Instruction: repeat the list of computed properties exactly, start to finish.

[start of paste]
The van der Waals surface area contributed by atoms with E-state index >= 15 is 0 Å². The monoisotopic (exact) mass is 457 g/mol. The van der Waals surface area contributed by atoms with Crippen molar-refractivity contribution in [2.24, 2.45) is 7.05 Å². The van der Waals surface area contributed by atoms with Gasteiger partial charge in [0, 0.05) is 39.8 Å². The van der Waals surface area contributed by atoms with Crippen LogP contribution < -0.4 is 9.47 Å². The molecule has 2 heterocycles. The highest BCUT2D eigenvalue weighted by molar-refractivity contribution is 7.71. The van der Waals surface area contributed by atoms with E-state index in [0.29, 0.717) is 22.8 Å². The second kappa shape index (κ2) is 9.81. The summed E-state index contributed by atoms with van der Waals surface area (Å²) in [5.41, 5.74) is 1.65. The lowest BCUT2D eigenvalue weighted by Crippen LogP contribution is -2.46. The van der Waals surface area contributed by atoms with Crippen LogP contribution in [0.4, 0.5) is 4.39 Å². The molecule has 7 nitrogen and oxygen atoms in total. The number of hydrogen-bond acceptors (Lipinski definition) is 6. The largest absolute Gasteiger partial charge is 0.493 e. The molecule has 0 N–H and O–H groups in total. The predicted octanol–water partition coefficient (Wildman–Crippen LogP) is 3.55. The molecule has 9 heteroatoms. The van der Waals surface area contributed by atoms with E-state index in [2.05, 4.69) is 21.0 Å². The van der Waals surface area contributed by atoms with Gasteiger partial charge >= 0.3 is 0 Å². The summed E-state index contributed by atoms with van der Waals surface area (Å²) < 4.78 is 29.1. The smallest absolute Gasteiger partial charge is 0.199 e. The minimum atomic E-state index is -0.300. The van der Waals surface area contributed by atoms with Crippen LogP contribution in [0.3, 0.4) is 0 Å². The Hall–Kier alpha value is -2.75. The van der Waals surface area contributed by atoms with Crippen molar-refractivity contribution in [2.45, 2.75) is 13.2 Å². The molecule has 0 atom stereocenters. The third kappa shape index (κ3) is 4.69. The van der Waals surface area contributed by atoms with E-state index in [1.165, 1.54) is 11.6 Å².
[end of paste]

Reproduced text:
The van der Waals surface area contributed by atoms with E-state index >= 15 is 0 Å². The monoisotopic (exact) mass is 457 g/mol. The van der Waals surface area contributed by atoms with Crippen molar-refractivity contribution in [2.24, 2.45) is 7.05 Å². The van der Waals surface area contributed by atoms with Gasteiger partial charge in [0, 0.05) is 39.8 Å². The van der Waals surface area contributed by atoms with Crippen LogP contribution < -0.4 is 9.47 Å². The molecule has 2 heterocycles. The highest BCUT2D eigenvalue weighted by molar-refractivity contribution is 7.71. The van der Waals surface area contributed by atoms with E-state index in [0.29, 0.717) is 22.8 Å². The second kappa shape index (κ2) is 9.81. The summed E-state index contributed by atoms with van der Waals surface area (Å²) in [5.41, 5.74) is 1.65. The lowest BCUT2D eigenvalue weighted by Crippen LogP contribution is -2.46. The van der Waals surface area contributed by atoms with Crippen LogP contribution in [0.4, 0.5) is 4.39 Å². The molecule has 7 nitrogen and oxygen atoms in total. The number of hydrogen-bond acceptors (Lipinski definition) is 6. The largest absolute Gasteiger partial charge is 0.493 e. The molecule has 0 N–H and O–H groups in total. The predicted octanol–water partition coefficient (Wildman–Crippen LogP) is 3.55. The molecule has 9 heteroatoms. The van der Waals surface area contributed by atoms with E-state index in [2.05, 4.69) is 21.0 Å². The van der Waals surface area contributed by atoms with Gasteiger partial charge >= 0.3 is 0 Å². The summed E-state index contributed by atoms with van der Waals surface area (Å²) < 4.78 is 29.1. The smallest absolute Gasteiger partial charge is 0.199 e. The minimum atomic E-state index is -0.300. The van der Waals surface area contributed by atoms with Crippen LogP contribution in [0.3, 0.4) is 0 Å². The Hall–Kier alpha value is -2.75. The van der Waals surface area contributed by atoms with Crippen molar-refractivity contribution in [2.45, 2.75) is 13.2 Å². The molecule has 0 atom stereocenters. The third kappa shape index (κ3) is 4.69. The van der Waals surface area contributed by atoms with E-state index in [1.165, 1.54) is 11.6 Å².